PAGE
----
As an RV owner, you spend a lot of time in transit, and roadside assistance can provide invaluable peace of mind. Coverage varies from provider to provider, but a roadside assistance add-on usually includes high-limit coverage given the large size of the vehicle.
Why pay for insurance during the months you aren’t using your RV? Some insurance companies offer a storage option that suspends the coverages you don’t need when your RV is off the road, such as liability and collision coverage.
Get a Free RV Insurance Quote
Remember: You may not be legally obligated to have RV insurance, but that doesn’t mean you shouldn’t have it. It’s ultimately your decision, and ABC Insurance Agencies can help you make it. To learn more about your coverage options or for a free RV insurance quote, call 1-800-708-0123, click, or come in to meet with your friendly, local ABC Insurance Agent.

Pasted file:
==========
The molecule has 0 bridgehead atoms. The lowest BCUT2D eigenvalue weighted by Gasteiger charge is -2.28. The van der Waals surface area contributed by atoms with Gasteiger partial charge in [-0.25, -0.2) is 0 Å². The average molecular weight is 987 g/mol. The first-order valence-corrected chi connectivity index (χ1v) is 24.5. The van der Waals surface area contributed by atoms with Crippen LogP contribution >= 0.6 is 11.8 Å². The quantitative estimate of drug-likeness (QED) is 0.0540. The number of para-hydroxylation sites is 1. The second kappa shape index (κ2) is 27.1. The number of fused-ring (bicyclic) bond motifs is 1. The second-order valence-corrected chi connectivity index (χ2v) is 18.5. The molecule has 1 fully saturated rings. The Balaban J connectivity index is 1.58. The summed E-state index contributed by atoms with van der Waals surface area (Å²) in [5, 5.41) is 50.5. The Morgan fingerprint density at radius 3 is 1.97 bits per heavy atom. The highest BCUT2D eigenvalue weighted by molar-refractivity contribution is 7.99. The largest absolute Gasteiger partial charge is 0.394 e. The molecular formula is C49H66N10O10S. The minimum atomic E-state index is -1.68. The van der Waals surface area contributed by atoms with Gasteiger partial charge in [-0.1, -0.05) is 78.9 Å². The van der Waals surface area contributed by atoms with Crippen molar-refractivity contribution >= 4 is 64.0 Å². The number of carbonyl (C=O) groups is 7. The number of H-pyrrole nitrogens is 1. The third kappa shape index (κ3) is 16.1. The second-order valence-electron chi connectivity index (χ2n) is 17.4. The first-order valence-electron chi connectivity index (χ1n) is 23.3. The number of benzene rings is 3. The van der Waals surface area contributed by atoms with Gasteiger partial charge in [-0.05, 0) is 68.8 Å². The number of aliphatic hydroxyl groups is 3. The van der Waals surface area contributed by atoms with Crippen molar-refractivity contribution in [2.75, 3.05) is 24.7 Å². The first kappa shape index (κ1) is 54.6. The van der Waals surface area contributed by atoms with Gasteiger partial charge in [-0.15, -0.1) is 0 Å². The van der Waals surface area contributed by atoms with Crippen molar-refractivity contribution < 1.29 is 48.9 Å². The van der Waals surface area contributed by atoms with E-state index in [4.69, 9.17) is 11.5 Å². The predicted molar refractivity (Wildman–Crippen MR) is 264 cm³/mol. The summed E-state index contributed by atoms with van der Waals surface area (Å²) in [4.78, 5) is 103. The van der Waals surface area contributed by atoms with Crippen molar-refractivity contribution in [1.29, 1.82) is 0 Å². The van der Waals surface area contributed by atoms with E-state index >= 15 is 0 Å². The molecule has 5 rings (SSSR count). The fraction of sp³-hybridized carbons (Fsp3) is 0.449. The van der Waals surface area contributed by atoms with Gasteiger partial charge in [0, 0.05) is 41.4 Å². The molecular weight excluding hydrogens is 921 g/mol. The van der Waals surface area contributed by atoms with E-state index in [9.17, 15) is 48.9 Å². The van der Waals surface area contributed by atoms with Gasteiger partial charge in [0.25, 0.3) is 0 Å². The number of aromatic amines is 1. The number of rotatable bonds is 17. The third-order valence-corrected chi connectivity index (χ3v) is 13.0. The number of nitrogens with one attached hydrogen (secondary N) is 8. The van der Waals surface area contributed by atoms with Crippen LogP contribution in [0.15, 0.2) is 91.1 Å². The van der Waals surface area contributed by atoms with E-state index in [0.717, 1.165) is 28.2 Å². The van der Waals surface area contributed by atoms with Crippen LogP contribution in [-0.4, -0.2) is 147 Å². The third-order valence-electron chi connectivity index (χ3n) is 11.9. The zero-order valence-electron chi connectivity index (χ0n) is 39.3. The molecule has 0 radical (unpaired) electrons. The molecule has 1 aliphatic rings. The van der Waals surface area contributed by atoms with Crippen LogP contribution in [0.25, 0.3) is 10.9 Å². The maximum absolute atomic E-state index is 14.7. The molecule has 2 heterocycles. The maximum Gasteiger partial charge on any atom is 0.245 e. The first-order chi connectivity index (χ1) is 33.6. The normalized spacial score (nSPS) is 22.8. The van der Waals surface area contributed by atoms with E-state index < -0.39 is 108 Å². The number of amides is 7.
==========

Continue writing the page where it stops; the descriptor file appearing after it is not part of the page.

The information provided in this blog is designed to give helpful advice on the topic discussed. It is not intended to provide legal or any other type of advice and is not meant to be a thorough discussion of every issue that a person should consider or may encounter. ABC is not responsible or liable for the availability of links to websites or resources, or for any content, advertising, products, services or other materials on or available through these websites or resources or your reliance thereon. Any references to third party rates or products are subject to change without notice. Trademarks are property of their respective owners. ABC Insurance Agencies-members of the National General Insurance Group, Winston-Salem, NC.